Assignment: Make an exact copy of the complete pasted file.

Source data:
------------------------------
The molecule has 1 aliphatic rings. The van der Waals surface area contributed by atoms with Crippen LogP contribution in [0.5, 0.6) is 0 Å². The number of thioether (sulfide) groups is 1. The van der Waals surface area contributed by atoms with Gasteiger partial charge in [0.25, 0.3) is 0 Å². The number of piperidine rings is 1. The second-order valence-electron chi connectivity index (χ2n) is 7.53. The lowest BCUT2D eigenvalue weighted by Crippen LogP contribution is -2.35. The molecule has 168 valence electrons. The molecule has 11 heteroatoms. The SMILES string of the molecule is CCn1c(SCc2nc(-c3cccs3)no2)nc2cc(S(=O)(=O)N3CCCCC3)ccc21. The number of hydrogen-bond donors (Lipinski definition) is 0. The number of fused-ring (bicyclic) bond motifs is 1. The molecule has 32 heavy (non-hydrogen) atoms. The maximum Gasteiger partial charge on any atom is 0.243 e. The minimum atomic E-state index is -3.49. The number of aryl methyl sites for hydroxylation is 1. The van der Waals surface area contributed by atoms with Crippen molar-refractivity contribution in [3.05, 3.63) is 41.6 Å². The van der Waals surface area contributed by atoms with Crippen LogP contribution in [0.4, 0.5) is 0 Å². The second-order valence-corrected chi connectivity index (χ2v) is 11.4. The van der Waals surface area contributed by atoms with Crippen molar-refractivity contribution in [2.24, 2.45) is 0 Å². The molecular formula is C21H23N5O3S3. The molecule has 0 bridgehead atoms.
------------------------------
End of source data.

The molecule has 1 aliphatic rings. The van der Waals surface area contributed by atoms with Crippen LogP contribution in [0.5, 0.6) is 0 Å². The number of thioether (sulfide) groups is 1. The van der Waals surface area contributed by atoms with Gasteiger partial charge in [0.25, 0.3) is 0 Å². The number of piperidine rings is 1. The second-order valence-electron chi connectivity index (χ2n) is 7.53. The lowest BCUT2D eigenvalue weighted by Crippen LogP contribution is -2.35. The molecule has 168 valence electrons. The molecule has 11 heteroatoms. The SMILES string of the molecule is CCn1c(SCc2nc(-c3cccs3)no2)nc2cc(S(=O)(=O)N3CCCCC3)ccc21. The number of hydrogen-bond donors (Lipinski definition) is 0. The number of fused-ring (bicyclic) bond motifs is 1. The molecule has 32 heavy (non-hydrogen) atoms. The maximum Gasteiger partial charge on any atom is 0.243 e. The minimum atomic E-state index is -3.49. The number of aryl methyl sites for hydroxylation is 1. The van der Waals surface area contributed by atoms with Crippen molar-refractivity contribution in [3.05, 3.63) is 41.6 Å². The van der Waals surface area contributed by atoms with Crippen LogP contribution in [0.4, 0.5) is 0 Å². The second-order valence-corrected chi connectivity index (χ2v) is 11.4. The van der Waals surface area contributed by atoms with Crippen molar-refractivity contribution in [2.24, 2.45) is 0 Å². The molecular formula is C21H23N5O3S3. The molecule has 0 bridgehead atoms.